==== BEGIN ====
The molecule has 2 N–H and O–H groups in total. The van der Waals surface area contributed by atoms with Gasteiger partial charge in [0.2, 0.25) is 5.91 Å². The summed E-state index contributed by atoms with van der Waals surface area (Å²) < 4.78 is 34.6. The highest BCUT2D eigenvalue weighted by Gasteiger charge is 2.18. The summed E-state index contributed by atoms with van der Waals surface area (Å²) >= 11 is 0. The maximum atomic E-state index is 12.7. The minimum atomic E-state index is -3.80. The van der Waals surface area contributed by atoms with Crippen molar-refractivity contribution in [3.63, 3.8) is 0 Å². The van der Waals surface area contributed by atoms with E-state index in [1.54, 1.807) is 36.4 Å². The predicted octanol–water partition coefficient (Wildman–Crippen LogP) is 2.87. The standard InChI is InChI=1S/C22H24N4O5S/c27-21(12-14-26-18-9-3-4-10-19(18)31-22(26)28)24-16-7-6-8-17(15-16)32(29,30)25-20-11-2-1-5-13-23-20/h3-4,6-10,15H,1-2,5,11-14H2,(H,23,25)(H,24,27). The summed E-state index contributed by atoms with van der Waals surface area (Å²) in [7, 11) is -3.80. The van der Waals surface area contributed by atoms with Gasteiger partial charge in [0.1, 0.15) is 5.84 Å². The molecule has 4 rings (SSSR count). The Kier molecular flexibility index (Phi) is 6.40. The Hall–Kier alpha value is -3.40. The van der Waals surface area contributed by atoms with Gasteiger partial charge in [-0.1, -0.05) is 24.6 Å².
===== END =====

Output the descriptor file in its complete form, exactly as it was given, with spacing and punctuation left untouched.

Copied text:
The molecule has 2 N–H and O–H groups in total. The van der Waals surface area contributed by atoms with Gasteiger partial charge in [0.2, 0.25) is 5.91 Å². The summed E-state index contributed by atoms with van der Waals surface area (Å²) < 4.78 is 34.6. The highest BCUT2D eigenvalue weighted by Gasteiger charge is 2.18. The summed E-state index contributed by atoms with van der Waals surface area (Å²) >= 11 is 0. The maximum atomic E-state index is 12.7. The minimum atomic E-state index is -3.80. The van der Waals surface area contributed by atoms with Crippen molar-refractivity contribution in [3.63, 3.8) is 0 Å². The van der Waals surface area contributed by atoms with E-state index in [1.54, 1.807) is 36.4 Å². The predicted octanol–water partition coefficient (Wildman–Crippen LogP) is 2.87. The standard InChI is InChI=1S/C22H24N4O5S/c27-21(12-14-26-18-9-3-4-10-19(18)31-22(26)28)24-16-7-6-8-17(15-16)32(29,30)25-20-11-2-1-5-13-23-20/h3-4,6-10,15H,1-2,5,11-14H2,(H,23,25)(H,24,27). The summed E-state index contributed by atoms with van der Waals surface area (Å²) in [7, 11) is -3.80. The van der Waals surface area contributed by atoms with Gasteiger partial charge in [0.1, 0.15) is 5.84 Å². The molecule has 4 rings (SSSR count). The Kier molecular flexibility index (Phi) is 6.40. The Hall–Kier alpha value is -3.40. The van der Waals surface area contributed by atoms with Gasteiger partial charge in [-0.1, -0.05) is 24.6 Å².